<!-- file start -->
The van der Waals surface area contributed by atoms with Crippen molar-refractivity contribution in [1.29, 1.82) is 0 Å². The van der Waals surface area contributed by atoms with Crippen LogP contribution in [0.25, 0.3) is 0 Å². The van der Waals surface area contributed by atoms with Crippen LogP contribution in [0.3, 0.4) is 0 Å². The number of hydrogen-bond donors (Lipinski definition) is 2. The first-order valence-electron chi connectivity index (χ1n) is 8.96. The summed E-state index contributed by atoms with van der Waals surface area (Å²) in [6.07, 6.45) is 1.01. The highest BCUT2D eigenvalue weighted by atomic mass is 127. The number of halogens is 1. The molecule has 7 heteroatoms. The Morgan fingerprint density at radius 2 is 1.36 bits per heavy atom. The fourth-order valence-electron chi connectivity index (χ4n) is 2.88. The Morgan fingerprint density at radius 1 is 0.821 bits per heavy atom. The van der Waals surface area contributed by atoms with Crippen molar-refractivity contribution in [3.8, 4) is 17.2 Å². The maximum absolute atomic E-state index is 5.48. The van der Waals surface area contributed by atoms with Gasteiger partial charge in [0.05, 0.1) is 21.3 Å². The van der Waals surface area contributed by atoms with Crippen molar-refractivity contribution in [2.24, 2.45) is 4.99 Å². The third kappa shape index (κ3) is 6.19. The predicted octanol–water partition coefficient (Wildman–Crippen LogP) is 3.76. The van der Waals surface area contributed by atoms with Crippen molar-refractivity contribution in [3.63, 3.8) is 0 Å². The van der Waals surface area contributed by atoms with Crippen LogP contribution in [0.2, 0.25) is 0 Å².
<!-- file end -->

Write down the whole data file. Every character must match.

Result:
The van der Waals surface area contributed by atoms with Crippen molar-refractivity contribution in [1.29, 1.82) is 0 Å². The van der Waals surface area contributed by atoms with Crippen LogP contribution in [0.25, 0.3) is 0 Å². The van der Waals surface area contributed by atoms with Crippen LogP contribution in [0.3, 0.4) is 0 Å². The number of hydrogen-bond donors (Lipinski definition) is 2. The first-order valence-electron chi connectivity index (χ1n) is 8.96. The summed E-state index contributed by atoms with van der Waals surface area (Å²) in [6.07, 6.45) is 1.01. The highest BCUT2D eigenvalue weighted by atomic mass is 127. The number of halogens is 1. The molecule has 7 heteroatoms. The Morgan fingerprint density at radius 2 is 1.36 bits per heavy atom. The fourth-order valence-electron chi connectivity index (χ4n) is 2.88. The Morgan fingerprint density at radius 1 is 0.821 bits per heavy atom. The van der Waals surface area contributed by atoms with Crippen molar-refractivity contribution in [3.8, 4) is 17.2 Å². The maximum absolute atomic E-state index is 5.48. The van der Waals surface area contributed by atoms with Gasteiger partial charge in [0.05, 0.1) is 21.3 Å². The van der Waals surface area contributed by atoms with Crippen molar-refractivity contribution in [2.24, 2.45) is 4.99 Å². The third kappa shape index (κ3) is 6.19. The predicted octanol–water partition coefficient (Wildman–Crippen LogP) is 3.76. The van der Waals surface area contributed by atoms with Crippen molar-refractivity contribution in [3.63, 3.8) is 0 Å². The van der Waals surface area contributed by atoms with Crippen LogP contribution in [0.2, 0.25) is 0 Å².